Tuesday, July 5, 2016

GARBAGE: Joining Hamilton in Building Bridges Over the Lines Drawn by Trump

By Jenan Jacobson

Jenan Jacobson
When I heard that Trump was running for president, I figured it was something like when someone nominates a pig for the local mayoral campaign. A joke. Something not to be believed. I thought everyone would have a good laugh and get it out of their systems so real politics could continue. Shockingly enough, the pig has won a spot in the presidential election. Similarly, when I heard about the plans surrounding Brexit, I assumed it was akin to crocodile tears. It was a child throwing a tantrum, and soon enough it would blow over so long as you did not give in and feed it another cookie. Well look at where we are. Things are looming in a way I could not conjure in my own nightmares, and my family is seriously considering moving to Canada. (The Canadians are good at taking people in, we have learned recently.)
For me, and many others, I would imagine, the most startling thing about those encouraging these courses of action in our politics, is how people are buying into the notion of separateness as ideal. We have all these voices in positions of power, ranting about the differences between people, and the lines that need to be drawn, and so it becomes important when we can find outlets that embrace the crossing of these lines. Because while this is the unfortunate age of Trump, it is also the era of Hamilton. Art is doing what it can to bridge gaps, and generate connections in our modern America. It is important to focus on similarities—similarities that reinforce the commonality of our humanity, and the experiences that punctuate the human condition, regardless of race, class, or religion.

Canadians accepting Syrian refugees
Garbage, a play by John Michael Wagner, tells of meeting between a young college student who has been given community service and a recovering alcoholic whose full-time job is working on a garbage truck. They’ve been assigned to the same truck, and despite a rocky start, they begin to realize some of the similarities apparent in their various issues, as well as the ways they might be able to help one another. These men occupy vastly different social standings, the distinction between full-time job and compulsory, short-term punishment for the college educated never truly forgotten, and this might prove a point of animosity between the two. These tensions arise often enough. Friends have told me the same thing for when they get summer jobs, and the set-up is reminiscent of Annie Baker’s recent play, The Flick, which also deals with these distinctions setting people at odds with one another. However, in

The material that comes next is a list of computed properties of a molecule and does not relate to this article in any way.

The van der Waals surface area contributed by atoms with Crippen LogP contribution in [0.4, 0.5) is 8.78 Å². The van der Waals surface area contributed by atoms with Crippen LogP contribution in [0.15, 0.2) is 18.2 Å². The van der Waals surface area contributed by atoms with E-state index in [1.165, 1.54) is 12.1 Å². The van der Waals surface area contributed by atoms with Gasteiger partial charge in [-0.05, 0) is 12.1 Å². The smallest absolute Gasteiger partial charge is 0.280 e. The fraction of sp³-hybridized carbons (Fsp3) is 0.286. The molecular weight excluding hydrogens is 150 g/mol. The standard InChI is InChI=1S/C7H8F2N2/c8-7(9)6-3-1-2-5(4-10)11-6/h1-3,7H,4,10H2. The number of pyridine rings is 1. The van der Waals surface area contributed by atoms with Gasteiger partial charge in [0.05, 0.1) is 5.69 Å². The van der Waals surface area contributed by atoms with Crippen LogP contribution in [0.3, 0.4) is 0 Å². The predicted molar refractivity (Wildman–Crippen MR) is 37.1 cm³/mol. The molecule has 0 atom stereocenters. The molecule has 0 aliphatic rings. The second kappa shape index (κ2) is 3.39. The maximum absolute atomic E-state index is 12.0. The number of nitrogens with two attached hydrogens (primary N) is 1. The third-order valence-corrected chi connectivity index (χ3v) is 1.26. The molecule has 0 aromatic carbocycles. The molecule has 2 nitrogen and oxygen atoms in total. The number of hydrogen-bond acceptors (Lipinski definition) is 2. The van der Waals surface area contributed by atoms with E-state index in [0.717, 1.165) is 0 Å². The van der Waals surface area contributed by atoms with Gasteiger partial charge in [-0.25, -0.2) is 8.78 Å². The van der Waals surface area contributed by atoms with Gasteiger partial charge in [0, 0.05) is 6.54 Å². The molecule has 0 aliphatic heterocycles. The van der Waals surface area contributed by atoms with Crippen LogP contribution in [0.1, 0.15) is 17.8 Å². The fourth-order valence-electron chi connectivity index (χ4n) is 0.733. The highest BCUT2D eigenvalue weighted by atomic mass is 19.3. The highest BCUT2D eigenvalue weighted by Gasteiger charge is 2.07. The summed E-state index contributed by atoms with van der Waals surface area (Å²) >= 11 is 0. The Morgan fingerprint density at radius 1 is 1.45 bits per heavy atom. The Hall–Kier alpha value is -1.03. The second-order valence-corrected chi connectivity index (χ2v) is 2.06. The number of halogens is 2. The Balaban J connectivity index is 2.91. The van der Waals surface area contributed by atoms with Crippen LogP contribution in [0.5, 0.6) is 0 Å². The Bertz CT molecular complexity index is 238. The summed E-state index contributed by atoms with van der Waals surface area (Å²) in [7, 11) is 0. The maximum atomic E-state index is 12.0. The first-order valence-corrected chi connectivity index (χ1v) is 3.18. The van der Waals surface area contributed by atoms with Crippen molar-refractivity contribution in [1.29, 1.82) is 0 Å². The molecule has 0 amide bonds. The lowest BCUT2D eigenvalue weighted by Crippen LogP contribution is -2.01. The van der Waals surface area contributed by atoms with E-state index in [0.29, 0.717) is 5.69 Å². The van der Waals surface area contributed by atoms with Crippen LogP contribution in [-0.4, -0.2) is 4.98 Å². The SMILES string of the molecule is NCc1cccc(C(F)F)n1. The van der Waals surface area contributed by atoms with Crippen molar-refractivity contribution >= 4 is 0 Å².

Garbage, these social hurdles are ultimately avoided in favor of jointly tackling universal problems that can be understood no matter what your background is. Trouble in love. Trouble with addiction. Issues in mental health. Together, as they go about their work day, the characters Tyrone and Alex give each other insight into their individual problems. Helped, perhaps, by the different perspectives they can provide. So no, we are not all carbon copies of each other. There are differences between people, but these are differences to be celebrated. Rather than get caught up in their differences, the two characters end up working together, pooling their different experiences and insights to understand themselves more fully. 
How else do we see barriers being set up between people and how else might we try and knock them down? Have you ever been in a situation like this? Comment below!

GARBAGE by John Michael Wagner
Based on a true story, GARBAGE explores issues of class, race, alcohol, drug abuse, and Christianity. When a college kid sentenced to community service reports to a sanitation worker, they discover they each carry a lot of garbage. Together they learn what stinks and what's worth keeping.
Saturday, July 16th at 3pm
Sunday, July 17th at 9pm
Tuesday, July 19th at 7pm

At the Theatre at St. Clement’s, 423 West 46th Street, NYC
The Riant Theatre’s Strawberry One-Act Festival

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